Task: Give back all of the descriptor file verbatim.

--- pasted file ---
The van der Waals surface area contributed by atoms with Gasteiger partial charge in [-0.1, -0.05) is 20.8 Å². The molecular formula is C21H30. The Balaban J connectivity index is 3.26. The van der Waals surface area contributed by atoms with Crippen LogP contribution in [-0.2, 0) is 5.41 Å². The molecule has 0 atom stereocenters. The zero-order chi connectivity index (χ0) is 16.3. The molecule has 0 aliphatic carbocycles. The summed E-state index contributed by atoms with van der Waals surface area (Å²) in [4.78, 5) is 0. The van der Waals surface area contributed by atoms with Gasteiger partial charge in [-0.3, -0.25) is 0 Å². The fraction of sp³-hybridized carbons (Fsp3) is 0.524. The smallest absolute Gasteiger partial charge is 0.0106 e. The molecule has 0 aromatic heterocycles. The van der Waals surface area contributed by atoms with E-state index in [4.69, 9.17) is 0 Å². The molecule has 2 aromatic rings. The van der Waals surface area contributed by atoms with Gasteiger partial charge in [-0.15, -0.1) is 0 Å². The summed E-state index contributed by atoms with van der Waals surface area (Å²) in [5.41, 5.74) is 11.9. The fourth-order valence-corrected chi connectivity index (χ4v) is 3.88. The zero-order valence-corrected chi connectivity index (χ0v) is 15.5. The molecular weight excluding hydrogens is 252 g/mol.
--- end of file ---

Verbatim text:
The van der Waals surface area contributed by atoms with Gasteiger partial charge in [-0.1, -0.05) is 20.8 Å². The molecular formula is C21H30. The Balaban J connectivity index is 3.26. The van der Waals surface area contributed by atoms with Crippen LogP contribution in [-0.2, 0) is 5.41 Å². The molecule has 0 atom stereocenters. The zero-order chi connectivity index (χ0) is 16.3. The molecule has 0 aliphatic carbocycles. The summed E-state index contributed by atoms with van der Waals surface area (Å²) in [4.78, 5) is 0. The van der Waals surface area contributed by atoms with Gasteiger partial charge in [-0.3, -0.25) is 0 Å². The fraction of sp³-hybridized carbons (Fsp3) is 0.524. The smallest absolute Gasteiger partial charge is 0.0106 e. The molecule has 0 aromatic heterocycles. The van der Waals surface area contributed by atoms with E-state index in [4.69, 9.17) is 0 Å². The molecule has 2 aromatic rings. The van der Waals surface area contributed by atoms with Gasteiger partial charge in [-0.15, -0.1) is 0 Å². The summed E-state index contributed by atoms with van der Waals surface area (Å²) in [5.41, 5.74) is 11.9. The fourth-order valence-corrected chi connectivity index (χ4v) is 3.88. The zero-order valence-corrected chi connectivity index (χ0v) is 15.5. The molecular weight excluding hydrogens is 252 g/mol.